Sydney Club Clampdown

In February 2014, following the deaths of two teenagers in unprovoked attacks, the New South Wales government launched a strategy to combat alcohol-fueled violence in Sydney’s Kings Cross, Oxford Street and central city entertainment precincts.


Strong spirits were banned after midnight, a 1:30 a.m. lockout meant no new patrons could enter and “last drinks” occurred at 3 a.m. Assaults dropped by 32 percent. But club incomes have been devastated, with 80 percent of foot traffic declining, and revenues dropping 30 percent to 60 percent. At least 10 major venues have since shuttered. The restrictions might not have been the sole cause for closure but were probably the final straw.

The latest victim was Hugos Lounge in Kings Cross, six times voted best nightclub in Australia. It went into voluntary administration July 29 after 15 years. In its heyday it drew 6,000 patrons per week and turned over $7 million. Its owner Dave Evans claimed income dropped by 60 percent since 2012, when initial restrictions were placed on Kings Cross.

He said 170 staffers lost their jobs in the past year. “We told the government it would destroy businesses and cause job losses, and it happened],” he said. Doug Grand, chief executive of the Kings Cross Liquor Accord, stated, “This once bustling place is now a ghost town.”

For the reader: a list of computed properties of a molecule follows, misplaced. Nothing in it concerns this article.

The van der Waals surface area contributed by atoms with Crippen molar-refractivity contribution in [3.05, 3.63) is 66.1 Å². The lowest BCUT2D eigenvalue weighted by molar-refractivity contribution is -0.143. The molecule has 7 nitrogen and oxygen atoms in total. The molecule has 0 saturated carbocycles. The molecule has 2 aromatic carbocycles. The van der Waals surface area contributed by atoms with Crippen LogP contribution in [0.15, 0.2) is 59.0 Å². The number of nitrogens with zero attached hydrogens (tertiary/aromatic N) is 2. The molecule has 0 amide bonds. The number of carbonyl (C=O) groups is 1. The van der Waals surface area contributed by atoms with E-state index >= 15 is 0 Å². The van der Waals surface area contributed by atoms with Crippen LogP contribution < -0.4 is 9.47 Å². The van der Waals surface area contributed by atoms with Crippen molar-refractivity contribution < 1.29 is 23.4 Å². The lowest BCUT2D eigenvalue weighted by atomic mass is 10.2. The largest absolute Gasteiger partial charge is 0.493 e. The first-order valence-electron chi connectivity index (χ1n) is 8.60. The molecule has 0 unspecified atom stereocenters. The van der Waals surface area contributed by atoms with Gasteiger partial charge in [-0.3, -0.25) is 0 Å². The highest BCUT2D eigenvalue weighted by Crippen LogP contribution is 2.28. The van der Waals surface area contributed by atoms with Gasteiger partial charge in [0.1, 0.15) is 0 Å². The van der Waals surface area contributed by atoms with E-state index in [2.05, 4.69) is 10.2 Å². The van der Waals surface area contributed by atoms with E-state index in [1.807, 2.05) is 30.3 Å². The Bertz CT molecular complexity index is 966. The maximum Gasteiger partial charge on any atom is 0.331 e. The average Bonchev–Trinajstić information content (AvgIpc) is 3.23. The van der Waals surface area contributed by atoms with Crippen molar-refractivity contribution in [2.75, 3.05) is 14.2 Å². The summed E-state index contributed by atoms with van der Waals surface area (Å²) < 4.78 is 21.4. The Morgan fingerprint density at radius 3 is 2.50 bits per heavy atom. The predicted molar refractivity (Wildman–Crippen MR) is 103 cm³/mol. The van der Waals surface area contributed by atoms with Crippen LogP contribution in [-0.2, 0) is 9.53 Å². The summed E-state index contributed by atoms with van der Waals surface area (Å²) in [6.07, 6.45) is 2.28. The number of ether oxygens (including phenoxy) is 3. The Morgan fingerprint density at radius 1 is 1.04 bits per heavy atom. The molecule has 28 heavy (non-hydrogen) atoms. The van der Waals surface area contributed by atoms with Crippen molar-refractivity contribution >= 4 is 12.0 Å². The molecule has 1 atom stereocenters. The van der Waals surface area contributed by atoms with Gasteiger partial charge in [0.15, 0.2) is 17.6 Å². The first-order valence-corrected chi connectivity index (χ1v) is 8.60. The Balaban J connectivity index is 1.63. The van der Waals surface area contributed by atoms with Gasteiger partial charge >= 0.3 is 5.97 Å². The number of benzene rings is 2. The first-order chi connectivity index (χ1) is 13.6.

Evans is investigating the possibility of a class action with other club owners against the government for compensation.

The government will review the measures in February 2016, with the impact on business part of that review.

Another popular live music venue, The Exchange, is closing in late August. It follows the end of La Cita, Soho, The Bank, Trademark, The Flinders and The Backroom. Weekly dance clubs The Spice Cellar Ersknvl and Meanwhile moved out of the Empire Hotel. Owners of The Bourbon and the Fishbowl are turning the buildings into apartment blocks.

Before the government’s actions, venue operators warned that restrictions would have to apply throughout Sydney, rather than just in selected areas. As a result of the new rules, patrons have moved to other areas, with assaults climbing 60 percent in nearby Newtown. As a result, the Newtown Liquor Accord announced July 31 that 10 of its venues will in September trial a voluntary lockout and early close.